You Told Us Somms Drive You Crazy

You Told Us Somms Drive You Crazy

Love them or hate them, sommeliers can make or break a fine dining experience for the wine-loving customer. Indeed, we’ve all had to deal with the stereotypically snooty wine director who’d rather sermonize than simply help select the perfect wine. And after posing the question on Wine Enthusiast’s Facebook, dozens of complaints poured in.

Here are the top five most common sommelier offenses, and a rebuttal on each point offered by Molly Wismeier, director of wine at Restaurant R’evolution in New Orleans, who oversees a world-class wine cellar of some 8,500 bottles.

Complaint #1: Rushed service

“If I am sampling one type of wine…give me time to clear my [palate] before shoving another bottle in my face.” —Brian Clardy, Murray, Kentucky

M.W.: “Diners who feel rushed often request that sommeliers leave a bottle of wine on their table. This is often a mistrust issue. When a restaurant has gone so far as to hire and pay a full-time sommelier to run the program, guests should rest assured that the wine will be poured in a timely fashion and also know the sommelier will communicate with them…It is all about making the guest feel at ease and special and delivering service with grace.”

Complaint #2: Know-it-all attitude

“Making [you] feel stupid for asking intelligent questions and wanting to learn…Be informed, not snooty!” –Lori Bowe, Napa, California

M.W.: “It’s not that guests don’t know what they want to drink, it’s that they sometimes use [the wrong] vocabulary. This can be misleading to the sommelier, and I think this is why some sommeliers can get a bit defensive. It is the sommelier’s second role to act as a translator and simply reply with the question, ‘What was the last wine you enjoyed that is in this style?’ Then [the sommelier] can gauge what wine [he or she] has on the list that is similar to the wine the guest mentioned.”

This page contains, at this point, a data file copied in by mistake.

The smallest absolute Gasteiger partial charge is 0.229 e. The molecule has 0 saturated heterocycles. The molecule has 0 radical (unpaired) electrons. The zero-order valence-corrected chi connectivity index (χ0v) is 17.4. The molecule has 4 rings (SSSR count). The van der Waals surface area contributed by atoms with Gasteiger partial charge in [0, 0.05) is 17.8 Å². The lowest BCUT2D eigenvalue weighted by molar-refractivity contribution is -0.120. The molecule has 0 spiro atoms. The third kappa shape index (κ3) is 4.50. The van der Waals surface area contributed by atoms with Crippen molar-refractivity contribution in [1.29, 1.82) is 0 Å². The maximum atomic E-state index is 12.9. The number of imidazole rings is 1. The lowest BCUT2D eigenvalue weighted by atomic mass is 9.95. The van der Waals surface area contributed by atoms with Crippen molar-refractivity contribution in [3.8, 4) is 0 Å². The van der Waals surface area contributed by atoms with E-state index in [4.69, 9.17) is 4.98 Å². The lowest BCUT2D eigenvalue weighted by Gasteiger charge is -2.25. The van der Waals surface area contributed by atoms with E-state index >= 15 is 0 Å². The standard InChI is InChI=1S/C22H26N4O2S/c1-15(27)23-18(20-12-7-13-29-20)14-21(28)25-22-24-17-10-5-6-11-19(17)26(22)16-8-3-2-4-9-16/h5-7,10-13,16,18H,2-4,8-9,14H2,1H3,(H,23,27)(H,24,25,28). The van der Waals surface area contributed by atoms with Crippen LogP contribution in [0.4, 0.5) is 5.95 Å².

Complaint #3: T.M.I.

“It’s wine, not rocket science!” –Mike Hicks, Montclair, NJ

M.W.: “I’ve been asked questions like, ‘Do you know what Chablis is? Do you know what Opus One is?’ When this happens I try to graciously describe the wines to assure my guest I know what they are and have them on the list, or have wines that are similar in style. Also, describing an approachable wine I know the guest hasn’t enjoyed before while pouring their selection can break the barrier of guest versus sommelier. So much of what we say as sommeliers is how we say it.”

Complaint #4: Men know best

“Wake up—women have sophisticated palates and don’t like to be ignored.” –Christy Majors

M.W.: “As a female sommelier, I get greeted with a similar response when I arrive at the table. ‘You’re a female…and you’re the wine director?’ So when it’s a couple [dining], I ask if they would both like to taste the wine…This is when I have read the table and have great rapport with the guests—and know my boundaries well enough to break out of traditional steps of service.”

Complaint #5: The upsell

“A bad sommelier…tries to upsell me.” –Caitlin Woodbury, Santa Rosa, California

M.W.: “I always train my team that they need to lead with the question, ‘What have you had lately you really enjoyed?’ This question takes you right to the particular style of wine the guests have previously enjoyed and to the price point they are comfortable with. I always suggest three wines, one between $35–$55, one between $60–$85 and one at around $100. It is better to share a lower priced wine and gain the trust of the guest than to try and upsell.”

Published on January 29, 2013
Topics: Sommeliers